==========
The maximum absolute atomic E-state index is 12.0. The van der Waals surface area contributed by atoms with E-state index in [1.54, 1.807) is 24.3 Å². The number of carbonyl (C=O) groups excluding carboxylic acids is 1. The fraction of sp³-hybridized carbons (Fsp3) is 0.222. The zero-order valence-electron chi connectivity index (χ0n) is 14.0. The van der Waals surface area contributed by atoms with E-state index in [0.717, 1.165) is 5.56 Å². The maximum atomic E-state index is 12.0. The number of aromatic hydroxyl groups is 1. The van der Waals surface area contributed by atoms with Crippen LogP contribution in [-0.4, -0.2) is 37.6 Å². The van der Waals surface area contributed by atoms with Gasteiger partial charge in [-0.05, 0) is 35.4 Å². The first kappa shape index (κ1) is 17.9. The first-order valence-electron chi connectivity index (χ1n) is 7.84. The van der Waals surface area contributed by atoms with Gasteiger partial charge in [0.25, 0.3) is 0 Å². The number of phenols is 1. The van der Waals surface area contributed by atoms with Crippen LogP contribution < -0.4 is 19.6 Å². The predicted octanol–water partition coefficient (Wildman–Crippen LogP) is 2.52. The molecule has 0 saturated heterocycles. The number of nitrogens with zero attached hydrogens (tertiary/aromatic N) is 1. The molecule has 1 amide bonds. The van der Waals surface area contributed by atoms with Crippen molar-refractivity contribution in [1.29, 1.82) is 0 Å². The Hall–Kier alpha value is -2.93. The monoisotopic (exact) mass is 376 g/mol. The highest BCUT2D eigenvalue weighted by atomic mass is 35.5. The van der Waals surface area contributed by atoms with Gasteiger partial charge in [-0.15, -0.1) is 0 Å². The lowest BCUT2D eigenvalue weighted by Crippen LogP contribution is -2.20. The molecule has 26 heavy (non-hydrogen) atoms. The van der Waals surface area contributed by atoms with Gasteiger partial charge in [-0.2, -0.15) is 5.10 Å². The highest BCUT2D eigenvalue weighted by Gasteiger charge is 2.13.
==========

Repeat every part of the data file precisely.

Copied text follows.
The maximum absolute atomic E-state index is 12.0. The van der Waals surface area contributed by atoms with E-state index in [1.54, 1.807) is 24.3 Å². The number of carbonyl (C=O) groups excluding carboxylic acids is 1. The fraction of sp³-hybridized carbons (Fsp3) is 0.222. The zero-order valence-electron chi connectivity index (χ0n) is 14.0. The van der Waals surface area contributed by atoms with E-state index in [0.717, 1.165) is 5.56 Å². The maximum atomic E-state index is 12.0. The number of aromatic hydroxyl groups is 1. The van der Waals surface area contributed by atoms with Crippen LogP contribution in [-0.4, -0.2) is 37.6 Å². The van der Waals surface area contributed by atoms with Gasteiger partial charge in [-0.05, 0) is 35.4 Å². The first kappa shape index (κ1) is 17.9. The first-order valence-electron chi connectivity index (χ1n) is 7.84. The van der Waals surface area contributed by atoms with Gasteiger partial charge in [0.25, 0.3) is 0 Å². The number of phenols is 1. The van der Waals surface area contributed by atoms with Crippen LogP contribution < -0.4 is 19.6 Å². The predicted octanol–water partition coefficient (Wildman–Crippen LogP) is 2.52. The molecule has 0 saturated heterocycles. The number of nitrogens with zero attached hydrogens (tertiary/aromatic N) is 1. The molecule has 1 amide bonds. The van der Waals surface area contributed by atoms with Crippen molar-refractivity contribution in [1.29, 1.82) is 0 Å². The Hall–Kier alpha value is -2.93. The monoisotopic (exact) mass is 376 g/mol. The highest BCUT2D eigenvalue weighted by atomic mass is 35.5. The van der Waals surface area contributed by atoms with Gasteiger partial charge in [-0.15, -0.1) is 0 Å². The lowest BCUT2D eigenvalue weighted by Crippen LogP contribution is -2.20. The molecule has 26 heavy (non-hydrogen) atoms. The van der Waals surface area contributed by atoms with Gasteiger partial charge in [-0.2, -0.15) is 5.10 Å². The highest BCUT2D eigenvalue weighted by Gasteiger charge is 2.13.